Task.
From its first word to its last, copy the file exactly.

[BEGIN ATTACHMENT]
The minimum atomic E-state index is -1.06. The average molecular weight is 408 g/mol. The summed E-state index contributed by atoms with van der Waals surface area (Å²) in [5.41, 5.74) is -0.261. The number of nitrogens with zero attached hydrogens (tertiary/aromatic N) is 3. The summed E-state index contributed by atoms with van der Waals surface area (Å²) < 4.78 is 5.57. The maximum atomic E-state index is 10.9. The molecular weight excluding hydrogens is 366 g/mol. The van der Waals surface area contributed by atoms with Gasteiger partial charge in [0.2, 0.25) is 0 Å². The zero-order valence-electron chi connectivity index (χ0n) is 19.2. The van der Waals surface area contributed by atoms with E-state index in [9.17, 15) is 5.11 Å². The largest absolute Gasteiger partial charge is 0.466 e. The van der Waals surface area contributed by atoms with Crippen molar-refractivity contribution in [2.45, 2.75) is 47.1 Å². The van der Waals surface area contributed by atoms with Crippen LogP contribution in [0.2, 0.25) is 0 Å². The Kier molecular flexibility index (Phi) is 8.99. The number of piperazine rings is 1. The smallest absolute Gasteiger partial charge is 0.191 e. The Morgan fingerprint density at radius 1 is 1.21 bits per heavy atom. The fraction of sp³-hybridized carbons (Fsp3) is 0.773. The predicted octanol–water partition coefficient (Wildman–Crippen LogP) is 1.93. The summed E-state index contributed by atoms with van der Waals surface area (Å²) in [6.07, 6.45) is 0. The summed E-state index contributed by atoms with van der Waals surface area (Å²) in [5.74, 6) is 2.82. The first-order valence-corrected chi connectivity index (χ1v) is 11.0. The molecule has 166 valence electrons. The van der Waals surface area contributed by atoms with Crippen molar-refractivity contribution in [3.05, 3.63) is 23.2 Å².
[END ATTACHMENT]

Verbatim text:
The minimum atomic E-state index is -1.06. The average molecular weight is 408 g/mol. The summed E-state index contributed by atoms with van der Waals surface area (Å²) in [5.41, 5.74) is -0.261. The number of nitrogens with zero attached hydrogens (tertiary/aromatic N) is 3. The summed E-state index contributed by atoms with van der Waals surface area (Å²) < 4.78 is 5.57. The maximum atomic E-state index is 10.9. The molecular weight excluding hydrogens is 366 g/mol. The van der Waals surface area contributed by atoms with Gasteiger partial charge in [0.2, 0.25) is 0 Å². The zero-order valence-electron chi connectivity index (χ0n) is 19.2. The van der Waals surface area contributed by atoms with E-state index in [9.17, 15) is 5.11 Å². The largest absolute Gasteiger partial charge is 0.466 e. The van der Waals surface area contributed by atoms with Crippen molar-refractivity contribution in [2.45, 2.75) is 47.1 Å². The van der Waals surface area contributed by atoms with Crippen LogP contribution in [0.2, 0.25) is 0 Å². The Kier molecular flexibility index (Phi) is 8.99. The number of piperazine rings is 1. The smallest absolute Gasteiger partial charge is 0.191 e. The Morgan fingerprint density at radius 1 is 1.21 bits per heavy atom. The fraction of sp³-hybridized carbons (Fsp3) is 0.773. The predicted octanol–water partition coefficient (Wildman–Crippen LogP) is 1.93. The summed E-state index contributed by atoms with van der Waals surface area (Å²) in [6.07, 6.45) is 0. The summed E-state index contributed by atoms with van der Waals surface area (Å²) in [5.74, 6) is 2.82. The first-order valence-corrected chi connectivity index (χ1v) is 11.0. The molecule has 166 valence electrons. The van der Waals surface area contributed by atoms with Crippen molar-refractivity contribution in [3.05, 3.63) is 23.2 Å².